Historical Note:• Discovered by Mathematician Simeon Poisson in France in 1781.• The modelling distribution that takes his name was originally derived as an approximation to the binomial distribution.
Defination:• Is an eg of a probability model which is usually defined by the mean no. of occurrences in a time interval and simply denoted by λ.
Uses:• Occurrences are independent.• Occurrences are random.• The probability of an occurrence is constant over time.
Sum of two Poisson distributions:• If two independent random variables both have Poisson distributions with parameters λ and μ, then their sum also has a Poisson distribution and its parameter is λ + μ .
The Poisson distribution may be used to model a binomial distribution, B(n, p) provided that • n is large. • p is small. • np is not too large.
F o r m u l a:• The probability that there are r occurrences in a given interval is given byWhere, = Mean no. of occurrences in a time interval r =No. of trials.
The Poisson distribution is defined by a parameter, λ.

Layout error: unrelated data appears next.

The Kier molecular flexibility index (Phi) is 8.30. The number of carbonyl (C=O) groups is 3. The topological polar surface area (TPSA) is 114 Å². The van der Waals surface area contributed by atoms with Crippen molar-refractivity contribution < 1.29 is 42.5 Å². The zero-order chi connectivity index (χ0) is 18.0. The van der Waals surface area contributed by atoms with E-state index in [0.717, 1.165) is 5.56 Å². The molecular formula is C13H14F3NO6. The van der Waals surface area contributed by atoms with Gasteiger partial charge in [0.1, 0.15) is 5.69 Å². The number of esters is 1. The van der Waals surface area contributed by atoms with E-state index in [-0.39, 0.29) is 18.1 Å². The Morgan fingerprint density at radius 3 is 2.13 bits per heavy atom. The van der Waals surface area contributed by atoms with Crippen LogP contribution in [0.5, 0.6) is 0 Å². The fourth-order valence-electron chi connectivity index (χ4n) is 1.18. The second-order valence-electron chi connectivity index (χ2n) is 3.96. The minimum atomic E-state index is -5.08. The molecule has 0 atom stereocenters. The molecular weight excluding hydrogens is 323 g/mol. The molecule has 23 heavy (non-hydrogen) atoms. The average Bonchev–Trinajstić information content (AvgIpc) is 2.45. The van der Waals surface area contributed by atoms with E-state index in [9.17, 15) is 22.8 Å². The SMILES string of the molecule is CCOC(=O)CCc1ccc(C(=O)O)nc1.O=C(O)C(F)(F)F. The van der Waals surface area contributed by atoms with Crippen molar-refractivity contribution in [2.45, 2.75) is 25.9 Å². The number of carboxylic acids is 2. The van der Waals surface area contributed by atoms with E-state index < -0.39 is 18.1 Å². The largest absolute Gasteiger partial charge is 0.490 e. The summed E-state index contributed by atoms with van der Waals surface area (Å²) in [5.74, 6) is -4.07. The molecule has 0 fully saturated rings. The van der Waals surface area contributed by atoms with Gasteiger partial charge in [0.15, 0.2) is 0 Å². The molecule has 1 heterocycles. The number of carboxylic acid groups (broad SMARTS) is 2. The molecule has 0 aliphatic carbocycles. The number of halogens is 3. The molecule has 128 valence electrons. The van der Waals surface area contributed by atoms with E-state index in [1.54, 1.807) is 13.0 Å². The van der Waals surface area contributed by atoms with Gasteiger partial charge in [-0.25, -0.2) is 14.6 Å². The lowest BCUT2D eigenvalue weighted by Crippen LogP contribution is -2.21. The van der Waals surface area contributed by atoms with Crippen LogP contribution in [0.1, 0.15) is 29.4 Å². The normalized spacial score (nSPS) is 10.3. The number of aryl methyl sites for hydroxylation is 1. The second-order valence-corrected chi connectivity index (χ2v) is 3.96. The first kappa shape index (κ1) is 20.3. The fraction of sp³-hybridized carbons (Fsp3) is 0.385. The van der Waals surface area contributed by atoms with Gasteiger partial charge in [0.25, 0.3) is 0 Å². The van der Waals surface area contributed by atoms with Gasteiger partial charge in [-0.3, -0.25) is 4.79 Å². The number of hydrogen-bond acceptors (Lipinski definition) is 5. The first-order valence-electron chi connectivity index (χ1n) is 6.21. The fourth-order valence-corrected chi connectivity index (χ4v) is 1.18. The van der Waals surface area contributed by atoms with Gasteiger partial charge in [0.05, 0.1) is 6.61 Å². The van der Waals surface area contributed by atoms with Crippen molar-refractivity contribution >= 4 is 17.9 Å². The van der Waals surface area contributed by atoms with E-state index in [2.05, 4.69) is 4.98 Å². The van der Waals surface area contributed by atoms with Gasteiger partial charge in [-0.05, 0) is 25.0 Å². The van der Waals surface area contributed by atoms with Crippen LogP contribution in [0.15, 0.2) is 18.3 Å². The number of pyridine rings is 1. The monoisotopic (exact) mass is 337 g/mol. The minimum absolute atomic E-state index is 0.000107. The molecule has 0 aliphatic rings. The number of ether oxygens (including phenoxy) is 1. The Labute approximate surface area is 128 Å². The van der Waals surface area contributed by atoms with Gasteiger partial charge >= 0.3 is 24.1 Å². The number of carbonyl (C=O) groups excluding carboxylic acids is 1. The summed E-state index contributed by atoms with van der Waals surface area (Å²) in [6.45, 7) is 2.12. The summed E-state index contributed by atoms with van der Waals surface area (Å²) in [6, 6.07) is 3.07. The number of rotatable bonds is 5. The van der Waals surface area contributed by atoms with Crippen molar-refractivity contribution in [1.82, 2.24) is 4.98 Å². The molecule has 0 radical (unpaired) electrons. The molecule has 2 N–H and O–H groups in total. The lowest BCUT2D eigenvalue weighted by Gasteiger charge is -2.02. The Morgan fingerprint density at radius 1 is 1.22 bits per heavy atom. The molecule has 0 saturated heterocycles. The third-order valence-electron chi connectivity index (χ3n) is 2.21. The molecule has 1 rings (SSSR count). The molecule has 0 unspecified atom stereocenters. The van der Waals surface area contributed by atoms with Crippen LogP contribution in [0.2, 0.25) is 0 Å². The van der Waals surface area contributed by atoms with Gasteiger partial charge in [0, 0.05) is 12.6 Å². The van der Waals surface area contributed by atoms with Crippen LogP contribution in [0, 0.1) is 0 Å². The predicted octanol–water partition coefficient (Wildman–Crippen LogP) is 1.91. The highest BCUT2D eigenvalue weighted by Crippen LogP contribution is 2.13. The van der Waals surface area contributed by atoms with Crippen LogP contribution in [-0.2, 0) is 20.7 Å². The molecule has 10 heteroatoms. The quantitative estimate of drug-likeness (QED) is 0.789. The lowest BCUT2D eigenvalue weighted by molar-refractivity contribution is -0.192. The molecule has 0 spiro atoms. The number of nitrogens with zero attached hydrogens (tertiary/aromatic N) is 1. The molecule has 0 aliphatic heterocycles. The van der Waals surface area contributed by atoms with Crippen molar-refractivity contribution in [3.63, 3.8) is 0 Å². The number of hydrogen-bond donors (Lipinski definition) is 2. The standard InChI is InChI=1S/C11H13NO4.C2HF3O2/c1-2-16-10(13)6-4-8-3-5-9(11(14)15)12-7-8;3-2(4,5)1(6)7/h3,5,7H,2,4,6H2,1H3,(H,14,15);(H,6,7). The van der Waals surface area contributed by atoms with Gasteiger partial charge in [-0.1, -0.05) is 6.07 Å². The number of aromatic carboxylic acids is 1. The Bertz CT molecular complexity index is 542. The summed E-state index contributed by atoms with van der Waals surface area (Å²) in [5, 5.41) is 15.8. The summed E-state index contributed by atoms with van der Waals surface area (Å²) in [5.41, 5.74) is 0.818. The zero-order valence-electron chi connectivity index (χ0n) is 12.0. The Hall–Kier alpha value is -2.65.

Mean and Variance of Poisson Distribution• If μ is the average number of successes occurring in a given time interval or region in the Poisson distribution, then the mean and the variance of the Poisson distribution are both equal to μ. i.e. E(X) = μ & V(X) = σ2 = μ
Examples:1. Number of telephone calls in a week.2. Number of people arriving at a checkout in a day.3. Number of industrial accidents per month in a manufacturing plant.
Graph :• Let’s continue to assume we have a continuous variable x and graph the Poisson Distribution, it will be a continuous curve, as follows: Fig: Poison distribution graph.
Example:Twenty sheets of aluminum alloy were examined for surface flaws. The frequency of the number of sheets with a given number of flaws per sheet was as follows: What is the probability of finding a sheet chosen at random which contains 3 or more surface flaws?
Generally,• X = number of events, distributed independently in time, occurring in a fixed time interval.• X is a Poisson variable with pdf:• where is the average.
Application:• The Poisson distribution arises in two ways:
1. As an approximation to the binomial when p is small and n is large:• Example: In auditing when examining accounts for errors; n, the sample size, is usually large. p, the error rate, is usually small.
2. Events distributed independently of one another in time:X = the number of events occurring in a fixed time interval has a Poisson distribution.Example: X = the number of telephone calls in an hour.
Probability Model:• Binomial Distribution.• Poison Distribution• Normal Distribution…….